"You'll have plenty of good hunting here, my friend. You--you can have any girl you please! Good-looking, the Heir--" Fennows burped. "Excuse me. No girl'd turn you down, not even the daughters of the nobility if you wanted 'em. My position gets me plenty, I assure you, but--say, are you sure you can't put in a good word with your father on my behalf? Corland is important to the empire, and Papa pays a good deal of tribute. Past time for the ties between us to get stronger. Matrimonial, I should think."
"I don't think Elly is in the marriage market," said Temmin. "At least she hasn't said."
"She's not the one who decides whether she is or not, now, is she!" said Fennows. "I'd treat her like a precious--a precious--thing, I dunno, statue, gem, some such, I should think. All she'd have to do is stand in the middle of the room, just stand there and listen, and I'd make her appreciate the life of the mind, like poetry--I write poetry, d'you know--and I know she'd come to love it, if she'd just give it a chance! I'd protect her from all that is coarse and impure, from those stupid, handsome things she likes to dance with--I tell you what it is, old man," he added, wobbling forward in his chair. "I tell you what it is. I've done a great deal of thinking on this. Women are a separate species. They're not like you and me a-tall."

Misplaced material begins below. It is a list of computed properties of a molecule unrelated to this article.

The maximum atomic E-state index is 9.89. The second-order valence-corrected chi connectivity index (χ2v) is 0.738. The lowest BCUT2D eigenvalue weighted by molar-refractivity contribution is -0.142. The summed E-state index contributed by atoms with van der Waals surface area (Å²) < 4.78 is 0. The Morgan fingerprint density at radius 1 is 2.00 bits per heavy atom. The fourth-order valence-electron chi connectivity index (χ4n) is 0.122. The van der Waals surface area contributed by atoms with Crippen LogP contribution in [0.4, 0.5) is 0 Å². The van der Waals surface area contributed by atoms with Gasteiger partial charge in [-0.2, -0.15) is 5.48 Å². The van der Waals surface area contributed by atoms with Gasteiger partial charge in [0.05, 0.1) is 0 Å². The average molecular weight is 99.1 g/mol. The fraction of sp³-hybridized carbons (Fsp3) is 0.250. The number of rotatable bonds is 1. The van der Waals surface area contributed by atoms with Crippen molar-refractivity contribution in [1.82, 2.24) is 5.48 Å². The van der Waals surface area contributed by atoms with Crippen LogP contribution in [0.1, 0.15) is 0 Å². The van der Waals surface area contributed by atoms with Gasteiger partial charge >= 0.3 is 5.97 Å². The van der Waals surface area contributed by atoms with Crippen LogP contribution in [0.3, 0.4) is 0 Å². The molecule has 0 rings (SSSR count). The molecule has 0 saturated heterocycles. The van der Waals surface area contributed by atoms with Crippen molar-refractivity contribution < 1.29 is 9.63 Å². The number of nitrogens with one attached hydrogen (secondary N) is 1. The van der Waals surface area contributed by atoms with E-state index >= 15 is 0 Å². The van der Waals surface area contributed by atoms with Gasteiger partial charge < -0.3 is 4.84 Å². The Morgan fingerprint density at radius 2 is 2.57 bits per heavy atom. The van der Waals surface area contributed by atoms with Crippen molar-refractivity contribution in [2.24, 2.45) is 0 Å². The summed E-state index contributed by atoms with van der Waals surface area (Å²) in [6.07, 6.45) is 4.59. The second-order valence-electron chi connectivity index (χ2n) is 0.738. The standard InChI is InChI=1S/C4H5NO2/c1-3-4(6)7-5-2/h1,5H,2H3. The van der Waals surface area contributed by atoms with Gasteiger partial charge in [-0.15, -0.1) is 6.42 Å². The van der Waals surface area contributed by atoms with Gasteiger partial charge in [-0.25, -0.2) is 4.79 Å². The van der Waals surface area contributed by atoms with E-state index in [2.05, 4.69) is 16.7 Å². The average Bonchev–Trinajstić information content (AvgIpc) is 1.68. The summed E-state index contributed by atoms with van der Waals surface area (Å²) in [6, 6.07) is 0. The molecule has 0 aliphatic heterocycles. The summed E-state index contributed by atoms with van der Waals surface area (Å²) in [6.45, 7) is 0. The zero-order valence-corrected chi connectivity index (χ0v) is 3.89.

"They're not?" said Temmin.